Month 1 : Museum Object

The “brief” for month one entailed visiting a museum, picking an object to document, researching it and deconstructing-reconstructing it over the next couple of weeks.

Since the Goverment Museum in Bangalore is currently shut for renovations (it houses some of the oldest artefacts in Karnataka) I decided to go to the Museum of Art & Photograph (MAP). While the do house a plethora of interesting and old artefacts, not all of them were available for public view. On display were 3 objects that I could choose from that fit the criteria. As a part of the VISIBLE/INVISIBLE: Representation of Women in Art through the MAP Collection, I chose the Hair Ornament (Kedige), Accession number : SCU.01491 from Karnataka or Maharashtra (mid 19th century).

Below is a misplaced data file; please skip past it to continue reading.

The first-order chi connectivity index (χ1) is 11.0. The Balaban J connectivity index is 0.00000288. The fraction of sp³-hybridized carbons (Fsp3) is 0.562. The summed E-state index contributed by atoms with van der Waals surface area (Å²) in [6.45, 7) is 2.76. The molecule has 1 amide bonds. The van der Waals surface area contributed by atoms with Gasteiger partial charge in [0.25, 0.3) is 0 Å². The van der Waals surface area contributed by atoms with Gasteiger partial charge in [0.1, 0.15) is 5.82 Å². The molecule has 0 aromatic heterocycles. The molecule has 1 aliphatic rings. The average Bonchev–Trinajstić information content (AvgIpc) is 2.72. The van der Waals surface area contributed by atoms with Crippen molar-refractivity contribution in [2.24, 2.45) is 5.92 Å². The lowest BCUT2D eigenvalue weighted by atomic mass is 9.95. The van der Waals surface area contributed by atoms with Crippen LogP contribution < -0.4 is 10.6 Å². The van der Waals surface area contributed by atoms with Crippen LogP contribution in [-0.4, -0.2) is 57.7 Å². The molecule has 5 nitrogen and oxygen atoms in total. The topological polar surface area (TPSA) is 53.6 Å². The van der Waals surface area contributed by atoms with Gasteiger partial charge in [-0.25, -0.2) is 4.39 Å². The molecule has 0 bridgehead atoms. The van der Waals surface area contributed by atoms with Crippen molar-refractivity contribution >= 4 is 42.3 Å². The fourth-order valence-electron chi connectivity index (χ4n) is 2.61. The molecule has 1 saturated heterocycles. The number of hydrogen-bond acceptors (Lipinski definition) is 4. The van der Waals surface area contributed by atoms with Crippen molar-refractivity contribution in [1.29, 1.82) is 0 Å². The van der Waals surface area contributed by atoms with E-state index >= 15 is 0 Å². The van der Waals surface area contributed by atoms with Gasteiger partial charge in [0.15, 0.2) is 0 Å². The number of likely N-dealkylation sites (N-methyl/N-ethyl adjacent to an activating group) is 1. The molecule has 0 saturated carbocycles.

I was drawn to the object due to it’s form and ornamentation taking inspiration from the Kedige/Kedagi or Kewda flower (screw-pine flower). The flower is usually worn atop a hair bun or tucked at the beginning of a braid to infuse it’s fragrance in the hair. The hair ornament is worn similarly and is a stylised adaptation of the flower shown below.

The ornament is crafted from sheet gold. It is possible that a thin sheet of gold, would have been struck against a die (image below) to take its shape. The ornaments thus produced by the die would have been worn in the hair.

Image: V&A Museum (Accession number : IS.4-1993)

Some other jewellery from the 18th/19th century that ties back stylistically in terms of motifs, forms and design to the Kedige inspired hair ornament.

From Left to Right: Top: Silver hair ornament from Himachal Pradesh (India), 20th Century, V&A Museum (Accession number: IS.588-2019) | Bottom: Gold hair ornament with Goddess Laxmi from India, 19th Century, The Met (Accession number: 15.95.124) |

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